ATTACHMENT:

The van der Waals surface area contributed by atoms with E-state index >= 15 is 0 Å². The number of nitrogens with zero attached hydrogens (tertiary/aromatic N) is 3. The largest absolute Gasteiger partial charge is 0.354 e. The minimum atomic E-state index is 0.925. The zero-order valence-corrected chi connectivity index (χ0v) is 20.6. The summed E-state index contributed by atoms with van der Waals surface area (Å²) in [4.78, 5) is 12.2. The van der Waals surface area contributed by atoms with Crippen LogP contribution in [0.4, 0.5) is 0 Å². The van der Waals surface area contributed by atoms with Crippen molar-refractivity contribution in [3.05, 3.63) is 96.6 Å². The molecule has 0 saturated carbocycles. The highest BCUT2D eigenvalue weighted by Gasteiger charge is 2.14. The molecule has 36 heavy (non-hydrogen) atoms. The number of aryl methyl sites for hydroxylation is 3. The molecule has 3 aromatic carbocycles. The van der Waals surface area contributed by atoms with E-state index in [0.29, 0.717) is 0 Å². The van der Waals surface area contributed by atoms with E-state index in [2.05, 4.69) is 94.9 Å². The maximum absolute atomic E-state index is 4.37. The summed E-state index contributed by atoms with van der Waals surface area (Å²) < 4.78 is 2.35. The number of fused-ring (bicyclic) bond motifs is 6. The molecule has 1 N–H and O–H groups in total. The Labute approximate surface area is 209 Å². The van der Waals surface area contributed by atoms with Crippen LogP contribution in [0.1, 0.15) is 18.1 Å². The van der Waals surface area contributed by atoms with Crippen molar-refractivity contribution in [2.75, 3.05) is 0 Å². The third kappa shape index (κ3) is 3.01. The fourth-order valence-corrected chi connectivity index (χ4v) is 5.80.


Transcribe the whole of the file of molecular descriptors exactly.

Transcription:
The van der Waals surface area contributed by atoms with E-state index >= 15 is 0 Å². The number of nitrogens with zero attached hydrogens (tertiary/aromatic N) is 3. The largest absolute Gasteiger partial charge is 0.354 e. The minimum atomic E-state index is 0.925. The zero-order valence-corrected chi connectivity index (χ0v) is 20.6. The summed E-state index contributed by atoms with van der Waals surface area (Å²) in [4.78, 5) is 12.2. The van der Waals surface area contributed by atoms with Crippen LogP contribution in [0.4, 0.5) is 0 Å². The van der Waals surface area contributed by atoms with Crippen molar-refractivity contribution in [3.05, 3.63) is 96.6 Å². The molecule has 0 saturated carbocycles. The highest BCUT2D eigenvalue weighted by Gasteiger charge is 2.14. The molecule has 36 heavy (non-hydrogen) atoms. The number of aryl methyl sites for hydroxylation is 3. The molecule has 3 aromatic carbocycles. The van der Waals surface area contributed by atoms with E-state index in [0.29, 0.717) is 0 Å². The van der Waals surface area contributed by atoms with E-state index in [2.05, 4.69) is 94.9 Å². The maximum absolute atomic E-state index is 4.37. The summed E-state index contributed by atoms with van der Waals surface area (Å²) < 4.78 is 2.35. The number of fused-ring (bicyclic) bond motifs is 6. The molecule has 1 N–H and O–H groups in total. The Labute approximate surface area is 209 Å². The van der Waals surface area contributed by atoms with Crippen LogP contribution in [0.1, 0.15) is 18.1 Å². The van der Waals surface area contributed by atoms with Crippen molar-refractivity contribution in [2.75, 3.05) is 0 Å². The third kappa shape index (κ3) is 3.01. The fourth-order valence-corrected chi connectivity index (χ4v) is 5.80.